There are several possible passes to the summit ridge. The pace now slows significantly because of altitude and usually lots of snow. “Expect a very long day if there is no trail,” he says.



“The fact that we were all alone there probably had an impact on us too,” he added. “Everything looks serious when you’re up there on your own and there are no fixed ropes.”

Latorre and his partners headed straight for the summit. “Some other climbers tend to look for a saddle to the left of a very characteristic cornice, but that option involves walking longer on the summit ridge. You can do it, but it’s really sharp,” the Catalan climber said.

Approaching the summit ridge. Photo: Ferran Latorre


Compared to GII, Hidden Peak is steeper but it also offers a more direct climb to the summit.

“When we reached the ridge (to the right of the cornice), we found ourselves barely 50m from the highest point,” Latorre said. “But then, the summit ridge is knife-sharp and corniced, with a void on both sides. It’s a real alpine environment at 8,000m and…a simply beautiful way to arrive at the summit.”

Ferran Latorre stands on the summit of Gasherbrum I, on July 24, 2015. Photo: Ferran Latorre

The descent

“Night fell on us shortly after we started down, so the way back to Camp 3 was tricky,” Latorre recalls.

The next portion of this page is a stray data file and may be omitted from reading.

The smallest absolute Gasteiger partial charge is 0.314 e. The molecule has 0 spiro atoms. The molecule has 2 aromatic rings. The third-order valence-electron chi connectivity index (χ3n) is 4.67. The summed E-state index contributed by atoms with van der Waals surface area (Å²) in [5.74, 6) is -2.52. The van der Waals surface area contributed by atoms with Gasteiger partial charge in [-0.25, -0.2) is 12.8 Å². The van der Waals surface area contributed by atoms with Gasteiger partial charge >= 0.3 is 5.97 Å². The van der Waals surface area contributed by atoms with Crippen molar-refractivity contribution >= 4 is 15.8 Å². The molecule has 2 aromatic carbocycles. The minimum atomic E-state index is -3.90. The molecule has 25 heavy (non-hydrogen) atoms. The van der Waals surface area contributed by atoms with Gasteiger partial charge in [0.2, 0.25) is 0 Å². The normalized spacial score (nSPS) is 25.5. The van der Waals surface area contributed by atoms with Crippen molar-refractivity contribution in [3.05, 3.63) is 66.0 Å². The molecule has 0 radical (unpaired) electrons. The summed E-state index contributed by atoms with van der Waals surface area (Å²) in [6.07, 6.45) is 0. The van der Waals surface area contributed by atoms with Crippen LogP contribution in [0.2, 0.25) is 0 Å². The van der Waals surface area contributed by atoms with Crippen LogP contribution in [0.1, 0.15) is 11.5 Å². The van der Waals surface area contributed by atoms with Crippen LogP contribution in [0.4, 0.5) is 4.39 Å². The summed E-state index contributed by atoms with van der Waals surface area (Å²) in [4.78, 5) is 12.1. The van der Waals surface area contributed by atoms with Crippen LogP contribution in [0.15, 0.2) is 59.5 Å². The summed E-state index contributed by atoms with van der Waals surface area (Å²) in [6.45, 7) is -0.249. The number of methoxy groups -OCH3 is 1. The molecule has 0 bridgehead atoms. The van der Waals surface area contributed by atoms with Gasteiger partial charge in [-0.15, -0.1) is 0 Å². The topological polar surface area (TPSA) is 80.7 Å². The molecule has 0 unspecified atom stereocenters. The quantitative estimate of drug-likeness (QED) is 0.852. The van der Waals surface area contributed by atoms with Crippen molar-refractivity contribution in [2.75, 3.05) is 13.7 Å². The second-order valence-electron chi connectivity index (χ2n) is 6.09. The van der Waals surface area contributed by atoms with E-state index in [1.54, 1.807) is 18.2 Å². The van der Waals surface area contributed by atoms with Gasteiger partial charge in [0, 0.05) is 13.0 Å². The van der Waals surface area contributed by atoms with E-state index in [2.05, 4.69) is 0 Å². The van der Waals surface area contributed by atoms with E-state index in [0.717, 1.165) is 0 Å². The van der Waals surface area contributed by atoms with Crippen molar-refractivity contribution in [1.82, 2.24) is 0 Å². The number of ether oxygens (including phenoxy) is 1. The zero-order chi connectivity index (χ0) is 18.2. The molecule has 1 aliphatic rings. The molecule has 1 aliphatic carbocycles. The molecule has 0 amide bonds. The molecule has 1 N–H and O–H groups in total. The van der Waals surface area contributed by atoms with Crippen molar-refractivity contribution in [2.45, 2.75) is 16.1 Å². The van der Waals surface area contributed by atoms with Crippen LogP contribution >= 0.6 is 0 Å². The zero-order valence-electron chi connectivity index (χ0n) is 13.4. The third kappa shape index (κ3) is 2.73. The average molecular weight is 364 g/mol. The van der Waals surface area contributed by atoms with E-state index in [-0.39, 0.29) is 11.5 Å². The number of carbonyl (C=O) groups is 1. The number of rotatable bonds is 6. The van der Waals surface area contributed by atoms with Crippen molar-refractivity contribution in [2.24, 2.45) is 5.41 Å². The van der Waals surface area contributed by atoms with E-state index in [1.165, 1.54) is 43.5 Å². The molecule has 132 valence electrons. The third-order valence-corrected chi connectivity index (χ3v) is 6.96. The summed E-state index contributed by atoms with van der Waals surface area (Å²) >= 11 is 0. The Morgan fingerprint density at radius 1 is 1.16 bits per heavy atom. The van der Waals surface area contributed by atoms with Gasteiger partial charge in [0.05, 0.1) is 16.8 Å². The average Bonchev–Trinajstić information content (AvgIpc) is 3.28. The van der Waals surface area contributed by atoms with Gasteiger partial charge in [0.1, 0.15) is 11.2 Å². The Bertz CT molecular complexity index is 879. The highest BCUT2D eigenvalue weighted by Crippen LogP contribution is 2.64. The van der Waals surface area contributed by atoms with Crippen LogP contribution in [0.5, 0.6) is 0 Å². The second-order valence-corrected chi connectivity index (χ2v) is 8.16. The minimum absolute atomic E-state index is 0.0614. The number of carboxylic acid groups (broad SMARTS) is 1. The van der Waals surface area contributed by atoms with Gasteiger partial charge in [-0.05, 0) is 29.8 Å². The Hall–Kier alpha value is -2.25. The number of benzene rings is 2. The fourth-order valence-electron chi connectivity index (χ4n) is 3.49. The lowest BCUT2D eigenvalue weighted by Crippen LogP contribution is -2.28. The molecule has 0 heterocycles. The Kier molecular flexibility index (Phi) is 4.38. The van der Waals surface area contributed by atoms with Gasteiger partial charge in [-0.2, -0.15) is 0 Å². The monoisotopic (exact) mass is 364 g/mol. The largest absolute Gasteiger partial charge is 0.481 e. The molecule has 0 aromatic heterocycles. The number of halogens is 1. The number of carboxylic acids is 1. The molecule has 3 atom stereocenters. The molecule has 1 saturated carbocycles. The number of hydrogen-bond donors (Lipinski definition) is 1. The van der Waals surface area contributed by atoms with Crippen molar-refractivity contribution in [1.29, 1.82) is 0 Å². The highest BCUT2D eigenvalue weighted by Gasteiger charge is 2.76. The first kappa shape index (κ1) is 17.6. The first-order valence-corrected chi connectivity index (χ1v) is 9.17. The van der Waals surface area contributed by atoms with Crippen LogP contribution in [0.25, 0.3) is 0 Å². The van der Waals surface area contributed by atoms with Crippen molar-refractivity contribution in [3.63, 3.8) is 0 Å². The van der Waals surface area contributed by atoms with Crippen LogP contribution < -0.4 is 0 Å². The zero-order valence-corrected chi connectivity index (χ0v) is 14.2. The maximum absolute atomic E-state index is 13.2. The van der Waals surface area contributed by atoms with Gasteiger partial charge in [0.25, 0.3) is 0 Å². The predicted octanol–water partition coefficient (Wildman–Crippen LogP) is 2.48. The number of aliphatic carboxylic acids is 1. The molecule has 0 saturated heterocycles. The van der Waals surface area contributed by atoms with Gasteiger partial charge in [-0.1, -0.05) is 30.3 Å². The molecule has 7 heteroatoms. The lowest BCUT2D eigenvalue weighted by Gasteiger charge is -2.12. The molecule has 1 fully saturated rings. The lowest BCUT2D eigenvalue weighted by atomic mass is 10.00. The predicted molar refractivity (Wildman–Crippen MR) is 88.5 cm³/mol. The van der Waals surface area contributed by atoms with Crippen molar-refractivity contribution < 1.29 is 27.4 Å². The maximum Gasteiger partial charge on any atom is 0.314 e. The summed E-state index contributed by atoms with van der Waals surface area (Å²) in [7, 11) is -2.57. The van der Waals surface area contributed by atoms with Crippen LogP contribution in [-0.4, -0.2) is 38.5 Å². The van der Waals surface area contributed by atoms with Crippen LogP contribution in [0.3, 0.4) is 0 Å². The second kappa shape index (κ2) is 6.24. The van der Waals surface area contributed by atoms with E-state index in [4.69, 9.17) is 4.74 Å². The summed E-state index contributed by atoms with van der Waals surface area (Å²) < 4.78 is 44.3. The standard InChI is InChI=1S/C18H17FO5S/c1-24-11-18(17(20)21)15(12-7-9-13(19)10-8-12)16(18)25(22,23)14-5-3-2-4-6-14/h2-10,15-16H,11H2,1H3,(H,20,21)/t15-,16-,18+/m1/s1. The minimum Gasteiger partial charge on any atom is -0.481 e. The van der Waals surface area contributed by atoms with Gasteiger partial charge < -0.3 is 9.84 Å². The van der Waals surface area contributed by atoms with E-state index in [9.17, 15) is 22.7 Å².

The descent can get dangerous if the snow ramps are icy, although this is not so common. “If you fall, it’s a perfect slide that leads right into a vertical serac — so don’t fall.”

On the following day, they continued down past Camp 2 and all the way to Camp 1. Climbers are tired on the way down and typically climb until late in the day when the sun has weakened the snow bridges over the crevasses. Sure enough, just before Camp 1, Graziani fell into a crevasse.

“That’s why I recommend that teams be extremely careful there,” he said. “It may be better to delay getting back to BC and to spend the night in Camp 2 in order to cross the glacier early.”

Below, a detailed video of Latorre, Graziani, and Seidensticker’s climb of Gasherbrum I.